Another noteworthy success is the “Emergency Medical Services’’ (EMS) through 108 ambulance services launched across the state. This project is aimed at giving immediate medical assistance to anyone under any emergency. The department has designed a dashboard to monitor live ambulance status, live call reports, district-wise emergency patients served report and district-wise ambulance report.
The department by leveraging the power of IT has developed a systematic process flow for its several programmes, and utilised several IT methodologies for communication as mobile technology in the form of Pull SMS and Bulk SMS technologies.
We are trying to make our website more user-friendly and also developing a system to check the performance of our employees. We are also in the process of designing medical reimbursement software, which will give us a detailed disease profile of an individual. Once this information is gained, the department can effectively spread awareness on treatment prevention and cure facilities.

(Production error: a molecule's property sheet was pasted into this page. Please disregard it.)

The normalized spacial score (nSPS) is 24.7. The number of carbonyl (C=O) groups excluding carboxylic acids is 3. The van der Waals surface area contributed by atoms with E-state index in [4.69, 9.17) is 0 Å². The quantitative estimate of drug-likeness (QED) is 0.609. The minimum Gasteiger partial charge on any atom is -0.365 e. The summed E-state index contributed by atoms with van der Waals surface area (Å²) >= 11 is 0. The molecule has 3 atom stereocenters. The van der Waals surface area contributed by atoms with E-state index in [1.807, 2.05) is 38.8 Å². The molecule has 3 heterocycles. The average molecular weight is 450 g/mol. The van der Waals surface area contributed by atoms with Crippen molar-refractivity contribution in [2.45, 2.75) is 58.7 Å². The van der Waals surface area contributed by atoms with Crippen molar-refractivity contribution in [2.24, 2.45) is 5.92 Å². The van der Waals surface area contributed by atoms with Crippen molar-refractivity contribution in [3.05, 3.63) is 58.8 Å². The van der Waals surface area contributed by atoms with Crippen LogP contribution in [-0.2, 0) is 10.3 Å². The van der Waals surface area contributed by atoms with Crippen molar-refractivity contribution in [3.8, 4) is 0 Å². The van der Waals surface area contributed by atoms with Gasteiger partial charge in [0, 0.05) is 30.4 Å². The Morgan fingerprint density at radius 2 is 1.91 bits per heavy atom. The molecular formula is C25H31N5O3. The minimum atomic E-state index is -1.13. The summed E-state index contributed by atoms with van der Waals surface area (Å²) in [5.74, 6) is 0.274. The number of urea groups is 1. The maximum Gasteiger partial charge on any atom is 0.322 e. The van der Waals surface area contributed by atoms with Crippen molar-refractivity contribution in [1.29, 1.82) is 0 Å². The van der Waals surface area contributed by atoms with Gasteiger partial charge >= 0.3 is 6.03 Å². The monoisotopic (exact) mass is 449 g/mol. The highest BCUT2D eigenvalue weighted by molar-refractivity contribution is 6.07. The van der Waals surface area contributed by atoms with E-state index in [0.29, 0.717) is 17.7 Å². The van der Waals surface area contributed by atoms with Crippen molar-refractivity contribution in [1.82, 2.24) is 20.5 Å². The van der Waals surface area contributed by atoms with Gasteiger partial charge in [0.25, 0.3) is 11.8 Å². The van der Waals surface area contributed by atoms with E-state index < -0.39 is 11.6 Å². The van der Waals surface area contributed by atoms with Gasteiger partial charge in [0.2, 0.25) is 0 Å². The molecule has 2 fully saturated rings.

Is capacity building a concern in implementing such initiatives and utilising these technologies?
Yes, qualitative capacity building is a major concern. However, we have been training various cadres for the ongoing processes. At present, we are providing only need-based training, but from the next year, we will focus on implementing a more co-ordinated and effective training policy.
What is your vision for e-governance?
Share with us your suggestions to enhance the scope of utilising such vibrant platforms? Paperless offices, a smart corporate style of workplace and real-time availability of information together form my vision of e-Governance. Analysis of data is the other key e-Governance focus area. I believe that we have not fully exploited the potential of ICT for awareness generation. Technologies hold the potential of analysing data at each level of administration. However, we have to design a more effective user-friendly e-platform. With the positive shift towards digitisation and government’s continued focus on improving citizen services and governance, we are confident of the opportunities ahead.